Prior to a really tricky away tie at Crystal Palace, when anything other than a win might have seen Mick lose his job, he picked the team on the Friday and pulled us together for a chat on the training ground. He made it very clear that he was picking a team of players that he could trust and rely on to give every ounce of effort and to go and get the job done. It wasn’t the most glamorous team and it wasn’t the most technical, but he knew he could bank on their total commitment and ability to carry out his orders. In the team huddle before kickoff, we made a point of saying let’s win for the manager and we did exactly that, winning 2-0. That season we missed out on the playoffs by a goal but won the league the following season at a canter. We knew we had a good manager and it was up to us to deliver for him.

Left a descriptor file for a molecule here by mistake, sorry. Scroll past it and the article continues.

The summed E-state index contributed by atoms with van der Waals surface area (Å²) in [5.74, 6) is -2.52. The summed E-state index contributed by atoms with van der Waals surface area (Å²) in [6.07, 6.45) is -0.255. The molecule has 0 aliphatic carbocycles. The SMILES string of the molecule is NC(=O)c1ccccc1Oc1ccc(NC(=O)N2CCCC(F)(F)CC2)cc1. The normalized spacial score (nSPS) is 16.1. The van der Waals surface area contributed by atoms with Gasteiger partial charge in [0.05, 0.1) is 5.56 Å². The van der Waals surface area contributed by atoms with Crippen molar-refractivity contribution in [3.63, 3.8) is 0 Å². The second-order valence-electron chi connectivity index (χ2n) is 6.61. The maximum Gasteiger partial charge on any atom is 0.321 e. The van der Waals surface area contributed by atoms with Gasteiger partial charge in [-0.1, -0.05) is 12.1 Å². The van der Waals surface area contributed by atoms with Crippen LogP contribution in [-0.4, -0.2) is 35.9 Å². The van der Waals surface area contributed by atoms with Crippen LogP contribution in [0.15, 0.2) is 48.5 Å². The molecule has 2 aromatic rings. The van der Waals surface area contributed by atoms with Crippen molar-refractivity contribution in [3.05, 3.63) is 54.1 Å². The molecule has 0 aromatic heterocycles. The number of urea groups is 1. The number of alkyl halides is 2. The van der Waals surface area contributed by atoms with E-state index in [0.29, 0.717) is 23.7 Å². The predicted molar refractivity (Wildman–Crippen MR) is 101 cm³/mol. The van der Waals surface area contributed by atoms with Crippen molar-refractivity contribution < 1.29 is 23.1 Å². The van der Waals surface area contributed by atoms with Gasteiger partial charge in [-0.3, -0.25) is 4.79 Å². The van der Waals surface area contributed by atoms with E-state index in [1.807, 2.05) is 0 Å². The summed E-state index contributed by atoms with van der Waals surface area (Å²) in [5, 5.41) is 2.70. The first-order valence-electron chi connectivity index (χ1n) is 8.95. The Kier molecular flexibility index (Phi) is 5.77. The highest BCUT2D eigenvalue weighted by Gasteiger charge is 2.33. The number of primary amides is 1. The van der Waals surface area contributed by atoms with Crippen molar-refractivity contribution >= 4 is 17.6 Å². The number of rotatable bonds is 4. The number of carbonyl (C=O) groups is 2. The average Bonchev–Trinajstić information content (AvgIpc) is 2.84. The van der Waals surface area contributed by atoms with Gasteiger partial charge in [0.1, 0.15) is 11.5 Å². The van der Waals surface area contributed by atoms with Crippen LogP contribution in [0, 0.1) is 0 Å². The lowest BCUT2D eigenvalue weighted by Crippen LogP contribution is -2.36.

I have been in similar situations where lesser managers have been under pressure and, as a team, we have realized the severity of the situation and tried to rally the troops but, despite our best efforts, the managers just didn’t help themselves whether it be with tactics, team selection or man management.

What people need to realise is that players want to win, but, to do that, they need to have belief that the man in charge can lead them there. If we didn’t think Mick McCarthy could take us where we wanted to go, we would still have tried our best but we wouldn’t have had the same togetherness and platform to perform to help rectify the situation.